Forced Draft towers are similar to induced draft but the basic difference is that the exhaust fan is placed at the base of the cooling tower, which allows the air to blow from the bottom. Their use is limited due to water distribution challenges, high horsepower fans and the possibility of re-circulation.
Cooling Tower Terminology
Approach: is the difference between the temperature of the cold water leaving the tower and the wet-bulb temperature of the air is known as the approach. Establishment of the approach fixes the operating temperature of the tower and is a most important parameter in determining both tower size and cost.
Bleed Off: is the circulating water in the tower which is discharged to waste to help keep the dissolved solids concentration of the water below a maximum allowable limit. As a result of evaporation, dissolved solids concentration will continually increase unless reduced by bleed off.
Biocide: a chemical that is designed to control the population of troublesome microbes by killing them.
Blowdown: is the water purposely discharged from the system to control concentrations of salts or other impurities in the circulating water. Units % of circulating water rate or gpm.
British Thermal Unit (BTU): is the heat energy required to raise the temperature of one pound of water one degree Fahrenheit in the range from 32° F to 212° F
Cooling Range: is the difference in temperature between the hot water entering the tower and the cold water leaving the tower is the cooling range.
Cycles of Concentration: compares dissolved solids in makeup water with solids concentrated through evaporation in the circulating water. For example, chlorides are soluble in water so the cycles of concentration are equal to the ratio of chlorides in circulating water to chlorides in makeup water.
Dissolved Solids: total solids that have been dissolved into a liquid. They may be ionic and/or polar in nature.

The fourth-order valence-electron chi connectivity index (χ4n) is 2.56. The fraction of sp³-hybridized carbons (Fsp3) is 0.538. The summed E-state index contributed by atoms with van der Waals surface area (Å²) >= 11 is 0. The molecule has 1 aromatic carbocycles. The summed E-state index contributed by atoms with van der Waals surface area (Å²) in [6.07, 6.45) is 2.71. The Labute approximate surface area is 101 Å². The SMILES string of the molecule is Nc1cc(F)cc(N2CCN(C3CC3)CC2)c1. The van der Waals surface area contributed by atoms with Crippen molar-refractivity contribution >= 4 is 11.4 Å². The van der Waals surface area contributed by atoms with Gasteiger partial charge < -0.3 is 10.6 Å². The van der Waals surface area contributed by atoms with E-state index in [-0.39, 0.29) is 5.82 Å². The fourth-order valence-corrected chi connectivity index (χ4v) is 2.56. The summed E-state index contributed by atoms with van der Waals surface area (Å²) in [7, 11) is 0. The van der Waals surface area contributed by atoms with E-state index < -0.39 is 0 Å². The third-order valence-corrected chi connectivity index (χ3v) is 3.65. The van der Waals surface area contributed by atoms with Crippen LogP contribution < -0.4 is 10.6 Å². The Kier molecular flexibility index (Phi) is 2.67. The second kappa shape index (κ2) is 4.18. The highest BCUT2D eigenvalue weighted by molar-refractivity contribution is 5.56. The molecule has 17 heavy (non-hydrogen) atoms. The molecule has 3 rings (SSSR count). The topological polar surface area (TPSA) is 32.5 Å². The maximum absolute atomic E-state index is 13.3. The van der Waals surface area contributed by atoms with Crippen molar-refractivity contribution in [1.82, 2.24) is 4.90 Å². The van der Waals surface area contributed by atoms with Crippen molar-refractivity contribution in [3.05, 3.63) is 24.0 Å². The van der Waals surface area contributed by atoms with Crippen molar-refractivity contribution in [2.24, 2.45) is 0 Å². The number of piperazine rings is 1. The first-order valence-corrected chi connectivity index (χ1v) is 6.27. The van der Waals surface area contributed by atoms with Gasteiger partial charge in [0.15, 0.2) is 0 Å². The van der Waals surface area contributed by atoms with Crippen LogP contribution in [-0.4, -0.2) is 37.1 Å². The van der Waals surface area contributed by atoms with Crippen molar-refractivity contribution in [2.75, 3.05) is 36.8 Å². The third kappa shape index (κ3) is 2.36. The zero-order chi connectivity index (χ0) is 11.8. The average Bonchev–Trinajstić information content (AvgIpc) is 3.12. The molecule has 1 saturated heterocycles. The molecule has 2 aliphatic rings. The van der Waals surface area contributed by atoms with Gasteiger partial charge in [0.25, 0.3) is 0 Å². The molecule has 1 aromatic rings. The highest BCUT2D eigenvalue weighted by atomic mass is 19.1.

Drift: is the water entrained in the air flow and discharged to the atmosphere. Drift loss does not include water lost by evaporation. Proper tower design can minimize drift loss.
Heat Exchanger: is a device for transferring heat from one substance to another. Heat transfer can be by direct contact, as in a cooling tower, or indirect, as in a shell and tube condenser. Can also be the tube or fin tubed bundles in a wet/dry tower.
Heat Load: The amount of heat to be removed from the circulating water within the tower. Heat load is equal to water circulation rate (gpm) times the cooling range times 500 and is expressed in BTU/hr. Heat load is also an important parameter in determining tower size and cost.
Makeup: is the amount of water required to replace normal losses caused by bleed off, drift, and evaporation.
Pumping Head: The pressure required to pump the water from the tower basin, through the entire system and return to the top of the tower.
Ton: an evaporative cooling ton is 15,000 BTU’s per hour.
Wet Bulb: is the lowest temperature that water theoretically can reach by evaporation. Wet-Bulb temperature is an extremely important parameter in tower selection and design and should be measured by a psychrometer.